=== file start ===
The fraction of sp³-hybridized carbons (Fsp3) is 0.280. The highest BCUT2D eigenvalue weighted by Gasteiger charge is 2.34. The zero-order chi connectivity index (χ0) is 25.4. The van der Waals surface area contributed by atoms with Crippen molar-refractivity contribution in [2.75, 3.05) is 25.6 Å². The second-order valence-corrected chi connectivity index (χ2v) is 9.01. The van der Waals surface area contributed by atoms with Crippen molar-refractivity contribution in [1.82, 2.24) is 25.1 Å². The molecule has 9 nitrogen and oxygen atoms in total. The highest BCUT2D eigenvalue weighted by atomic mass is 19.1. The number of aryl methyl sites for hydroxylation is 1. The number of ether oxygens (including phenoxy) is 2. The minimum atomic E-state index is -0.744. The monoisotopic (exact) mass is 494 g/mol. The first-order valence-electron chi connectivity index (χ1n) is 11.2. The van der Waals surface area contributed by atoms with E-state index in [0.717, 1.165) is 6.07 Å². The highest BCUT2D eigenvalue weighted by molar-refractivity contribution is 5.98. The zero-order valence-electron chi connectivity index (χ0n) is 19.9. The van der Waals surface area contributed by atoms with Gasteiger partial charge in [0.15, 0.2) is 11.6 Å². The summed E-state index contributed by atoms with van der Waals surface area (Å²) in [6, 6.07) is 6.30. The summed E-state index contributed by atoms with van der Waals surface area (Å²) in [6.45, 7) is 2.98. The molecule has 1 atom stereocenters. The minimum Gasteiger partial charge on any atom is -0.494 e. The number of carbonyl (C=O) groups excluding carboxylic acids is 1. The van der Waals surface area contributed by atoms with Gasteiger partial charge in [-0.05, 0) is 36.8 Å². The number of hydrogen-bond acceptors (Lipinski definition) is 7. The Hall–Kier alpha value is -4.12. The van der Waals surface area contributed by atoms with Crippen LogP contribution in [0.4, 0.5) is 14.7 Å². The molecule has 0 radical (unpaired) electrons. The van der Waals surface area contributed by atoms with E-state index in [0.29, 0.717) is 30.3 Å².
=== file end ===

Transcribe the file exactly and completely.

The fraction of sp³-hybridized carbons (Fsp3) is 0.280. The highest BCUT2D eigenvalue weighted by Gasteiger charge is 2.34. The zero-order chi connectivity index (χ0) is 25.4. The van der Waals surface area contributed by atoms with Crippen molar-refractivity contribution in [2.75, 3.05) is 25.6 Å². The second-order valence-corrected chi connectivity index (χ2v) is 9.01. The van der Waals surface area contributed by atoms with Crippen molar-refractivity contribution in [1.82, 2.24) is 25.1 Å². The molecule has 9 nitrogen and oxygen atoms in total. The highest BCUT2D eigenvalue weighted by atomic mass is 19.1. The number of aryl methyl sites for hydroxylation is 1. The number of ether oxygens (including phenoxy) is 2. The minimum atomic E-state index is -0.744. The monoisotopic (exact) mass is 494 g/mol. The first-order valence-electron chi connectivity index (χ1n) is 11.2. The van der Waals surface area contributed by atoms with E-state index in [0.717, 1.165) is 6.07 Å². The highest BCUT2D eigenvalue weighted by molar-refractivity contribution is 5.98. The zero-order valence-electron chi connectivity index (χ0n) is 19.9. The van der Waals surface area contributed by atoms with Gasteiger partial charge in [0.15, 0.2) is 11.6 Å². The summed E-state index contributed by atoms with van der Waals surface area (Å²) in [6, 6.07) is 6.30. The summed E-state index contributed by atoms with van der Waals surface area (Å²) in [6.45, 7) is 2.98. The molecule has 1 atom stereocenters. The minimum Gasteiger partial charge on any atom is -0.494 e. The number of carbonyl (C=O) groups excluding carboxylic acids is 1. The van der Waals surface area contributed by atoms with Gasteiger partial charge in [-0.05, 0) is 36.8 Å². The number of hydrogen-bond acceptors (Lipinski definition) is 7. The Hall–Kier alpha value is -4.12. The van der Waals surface area contributed by atoms with Crippen LogP contribution in [0.4, 0.5) is 14.7 Å². The molecule has 0 radical (unpaired) electrons. The van der Waals surface area contributed by atoms with E-state index in [0.29, 0.717) is 30.3 Å².